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U-46 Board reviews IASB committee report

By Seth Hancock
  The Illinois Association of School Boards (IASB) has released its resolution committee report regarding resolutions to be voted on by member districts at its upcoming November delegate assembly in Chicago.
  The report was presented to the Board of Education in School District U-46 at its meeting on Monday, Oct. 15. U-46 CEO Tony Sanders said the administration’s response to the report’s recommendations in “early November,” will likely be at the Nov. 5 meeting.
  The IASB’s resolution committee made an about-face on one issue it had opposed last year, allowing local control in regards to allowing staff to be armed for student safety and protection.
  Last year, four rural school districts submitted that resolution asking the IASB to lobby the state for local control on the matter. The IASB committee opposed that resolution simply stating: “The struggle for consensus was borne out of the controversy of having guns inside the school.”
  In U-46, the administration and board’s majority agreed with the IASB committee in opposing local control. Board members Phil Costello and Jeanette Ward were the only board members to support local control on the issue.
  This year, three similar resolutions were submitted by three separate sponsor districts along with 10 co-sponsors to one, all mostly rural southern Illinois communities. The IASB committee recommended against two of the resolutions but supporting one stating that all three were “essentially the same.”
  The resolution recommended for approval was submitted by Mercer County CUSD 404 of Aledo, a rural town in western Illinois.
  The resolution asks for local school boards to be able to allow armed staff including “administrators, faculty, and/or other staff” after completion of a “state approved training course above and beyond concealed carry training, who have passed the multiple background checks and qualifications required for a concealed carry license, or have a current concealed carry license issued under the Law Enforcement Officers Safety Act.”
  CUSD 404 stated that “some schools are unable to employ full time security due to a lack of financial resources,” and the police response time in especially rural districts can be much longer than in suburban and urban areas.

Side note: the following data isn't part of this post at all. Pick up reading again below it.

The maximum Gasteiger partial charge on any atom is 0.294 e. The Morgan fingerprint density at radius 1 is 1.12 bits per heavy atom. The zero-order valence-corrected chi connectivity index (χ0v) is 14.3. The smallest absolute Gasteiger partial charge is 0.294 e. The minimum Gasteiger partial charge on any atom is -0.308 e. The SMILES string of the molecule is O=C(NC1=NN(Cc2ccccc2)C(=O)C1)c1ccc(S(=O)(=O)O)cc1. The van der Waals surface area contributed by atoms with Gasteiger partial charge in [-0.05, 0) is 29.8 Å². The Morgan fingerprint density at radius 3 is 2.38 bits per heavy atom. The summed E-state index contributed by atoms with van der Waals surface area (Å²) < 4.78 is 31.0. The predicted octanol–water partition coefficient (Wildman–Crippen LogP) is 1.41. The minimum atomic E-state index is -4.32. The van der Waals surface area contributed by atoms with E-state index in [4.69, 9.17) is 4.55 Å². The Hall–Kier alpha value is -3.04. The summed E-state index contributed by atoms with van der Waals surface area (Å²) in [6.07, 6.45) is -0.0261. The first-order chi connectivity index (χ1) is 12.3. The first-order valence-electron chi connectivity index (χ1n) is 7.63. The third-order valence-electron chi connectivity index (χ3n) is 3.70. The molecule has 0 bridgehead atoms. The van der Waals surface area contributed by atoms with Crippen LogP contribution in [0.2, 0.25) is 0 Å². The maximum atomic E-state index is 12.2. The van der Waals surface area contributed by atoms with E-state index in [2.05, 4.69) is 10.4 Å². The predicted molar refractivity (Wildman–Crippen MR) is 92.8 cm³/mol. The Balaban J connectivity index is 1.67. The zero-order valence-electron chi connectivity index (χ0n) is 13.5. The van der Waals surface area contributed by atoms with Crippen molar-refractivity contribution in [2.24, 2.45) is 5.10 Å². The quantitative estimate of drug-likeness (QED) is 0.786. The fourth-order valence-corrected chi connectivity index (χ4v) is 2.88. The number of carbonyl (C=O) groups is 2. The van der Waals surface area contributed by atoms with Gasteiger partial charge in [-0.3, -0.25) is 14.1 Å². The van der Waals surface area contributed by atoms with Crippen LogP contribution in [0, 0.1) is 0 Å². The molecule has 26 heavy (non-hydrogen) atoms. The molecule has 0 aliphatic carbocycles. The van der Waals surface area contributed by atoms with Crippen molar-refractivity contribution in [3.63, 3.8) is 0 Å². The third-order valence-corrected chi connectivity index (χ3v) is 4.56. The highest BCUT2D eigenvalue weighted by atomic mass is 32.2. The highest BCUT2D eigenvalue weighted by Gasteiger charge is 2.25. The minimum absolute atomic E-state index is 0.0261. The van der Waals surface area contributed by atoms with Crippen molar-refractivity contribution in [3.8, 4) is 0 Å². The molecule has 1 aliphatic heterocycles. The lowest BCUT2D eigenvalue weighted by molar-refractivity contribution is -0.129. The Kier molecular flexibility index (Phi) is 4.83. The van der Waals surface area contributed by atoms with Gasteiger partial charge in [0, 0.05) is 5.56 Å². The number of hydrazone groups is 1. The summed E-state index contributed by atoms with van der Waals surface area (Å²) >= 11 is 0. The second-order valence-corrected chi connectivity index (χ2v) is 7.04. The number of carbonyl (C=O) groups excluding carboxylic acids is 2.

“As of February, there are at least 18 states which allow armed adults on school property with relatively minor conditions…. Our neighbors Missouri, Indiana, and Kentucky allow districts to decide what is best for their communities,” CUSD 404’s rationale stated.
  As written, CUSD 404 added: “The most misunderstood part of discussion on this topic is that this resolution is about LOCAL CONTROL, one of IASB’s top priorities. This resolution, if adopted, would not compel or require any school district or school board to develop or implement any such trained and armed staff plan.”
  The rationale continues: “Our state is not homogenous north to south, east to west. Our communities and districts differ greatly. Some communities are perfectly comfortable with having their teachers and school staff trained and armed so they can protect the people in their buildings. Other communities are adamantly opposed to the idea. That is OK! The districts in our state should be allowed to determine what is best for them, rather than those in Springfield who do not know or understand communities outside their own.”
  The IASB committee stated that there “were still concerns about having firearms in schools,” but “when the point was emphasized that this was absolutely permissive for each individual school board, and when the submitting districts agreed to amend the proposal to require a statewide training standard (instead of training approved by the school board), the Committee came to a consensus.”
  There was one other new resolution recommended for approval by the IASB committee to lobby for the allowance of “districts to borrow or otherwise obtain money without referendum for the sole and specific purpose of purchasing and installing energy saving equipment relating to the utility usage.”
  There was one new belief statement, two amendments to existing belief statements and one reaffirmation of an existing position all recommended for approval by the IASB committee.
  The new belief statement also pertains to local control regarding safety practices. It states: “Decisions of school safety drills, plans, and procedures should be made at the local level.”
  One of the amended belief statements concerns mental health services with the most substantive change being that the IASB will lobby for more taxpayer dollars to be funneled to local school districts by both the federal and state governments.
  The other amended belief statement, regarding student voter registration, adds language that the IASB “believes in the value of student non-partisan civic responsibility, including the importance of student voter registration.”
  The reaffirmation of an existing position is to have the IASB lobby for a new method for funding charter schools.



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